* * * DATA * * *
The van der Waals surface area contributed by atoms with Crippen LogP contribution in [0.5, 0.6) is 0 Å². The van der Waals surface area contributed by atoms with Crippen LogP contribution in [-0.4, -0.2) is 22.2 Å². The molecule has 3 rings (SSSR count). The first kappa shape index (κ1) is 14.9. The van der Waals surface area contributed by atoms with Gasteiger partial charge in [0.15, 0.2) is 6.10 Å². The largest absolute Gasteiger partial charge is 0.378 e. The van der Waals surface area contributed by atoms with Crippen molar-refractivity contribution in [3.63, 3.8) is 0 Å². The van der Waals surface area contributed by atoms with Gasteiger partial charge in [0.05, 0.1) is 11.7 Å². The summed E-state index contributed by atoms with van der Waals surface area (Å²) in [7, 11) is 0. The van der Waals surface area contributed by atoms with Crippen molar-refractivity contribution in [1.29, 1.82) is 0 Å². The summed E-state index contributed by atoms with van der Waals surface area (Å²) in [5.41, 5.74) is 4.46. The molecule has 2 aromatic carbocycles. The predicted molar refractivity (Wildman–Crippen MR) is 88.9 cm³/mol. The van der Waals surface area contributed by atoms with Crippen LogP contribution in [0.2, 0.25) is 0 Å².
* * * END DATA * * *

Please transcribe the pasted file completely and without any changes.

The van der Waals surface area contributed by atoms with Crippen LogP contribution in [0.5, 0.6) is 0 Å². The van der Waals surface area contributed by atoms with Crippen LogP contribution in [-0.4, -0.2) is 22.2 Å². The molecule has 3 rings (SSSR count). The first kappa shape index (κ1) is 14.9. The van der Waals surface area contributed by atoms with Gasteiger partial charge in [0.15, 0.2) is 6.10 Å². The largest absolute Gasteiger partial charge is 0.378 e. The van der Waals surface area contributed by atoms with Crippen molar-refractivity contribution in [3.63, 3.8) is 0 Å². The van der Waals surface area contributed by atoms with Gasteiger partial charge in [0.05, 0.1) is 11.7 Å². The summed E-state index contributed by atoms with van der Waals surface area (Å²) in [7, 11) is 0. The van der Waals surface area contributed by atoms with Crippen molar-refractivity contribution in [1.29, 1.82) is 0 Å². The summed E-state index contributed by atoms with van der Waals surface area (Å²) in [5.41, 5.74) is 4.46. The molecule has 2 aromatic carbocycles. The predicted molar refractivity (Wildman–Crippen MR) is 88.9 cm³/mol. The van der Waals surface area contributed by atoms with Crippen LogP contribution in [0.2, 0.25) is 0 Å².